Why does a byte consist of #8# bits?

1 Answer
May 3, 2016


See explanation...


For historical reasons.

Before microprocessors, some of the earliest Arithmetic Logic Units (ALU's) - the chips that performed basic operations on binary numbers - were capable of handling 4 bit quantities at a time, known as a nybble.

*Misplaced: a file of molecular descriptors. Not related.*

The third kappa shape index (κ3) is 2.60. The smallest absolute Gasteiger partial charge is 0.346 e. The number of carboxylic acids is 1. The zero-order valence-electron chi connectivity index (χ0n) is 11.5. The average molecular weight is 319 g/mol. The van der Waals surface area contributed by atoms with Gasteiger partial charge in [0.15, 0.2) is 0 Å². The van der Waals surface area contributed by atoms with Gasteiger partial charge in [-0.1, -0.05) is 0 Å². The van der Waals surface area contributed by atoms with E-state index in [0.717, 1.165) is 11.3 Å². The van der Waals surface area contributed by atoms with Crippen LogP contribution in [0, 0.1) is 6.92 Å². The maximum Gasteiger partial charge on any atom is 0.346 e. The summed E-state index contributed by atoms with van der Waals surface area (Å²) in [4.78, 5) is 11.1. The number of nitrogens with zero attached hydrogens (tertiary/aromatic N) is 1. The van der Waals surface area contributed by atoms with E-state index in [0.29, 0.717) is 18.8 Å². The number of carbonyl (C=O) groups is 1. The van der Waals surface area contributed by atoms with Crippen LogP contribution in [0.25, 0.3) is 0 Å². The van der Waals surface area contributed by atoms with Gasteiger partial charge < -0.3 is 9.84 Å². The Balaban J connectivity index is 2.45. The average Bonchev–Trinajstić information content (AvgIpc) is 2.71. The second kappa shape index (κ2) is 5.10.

Some of the earliest microprocessors (e.g. 4004) were also 4 bit processors.

The 4 bit ALU's tended to be combined to handle larger quantities, hence 8 bit bytes, 16 bit words, 32 bit double words, etc.

There were some exceptions, such as the General Electric GE-600 mainframes, which had a 36 bit word. This supported both 6-bit and 9-bit bytes.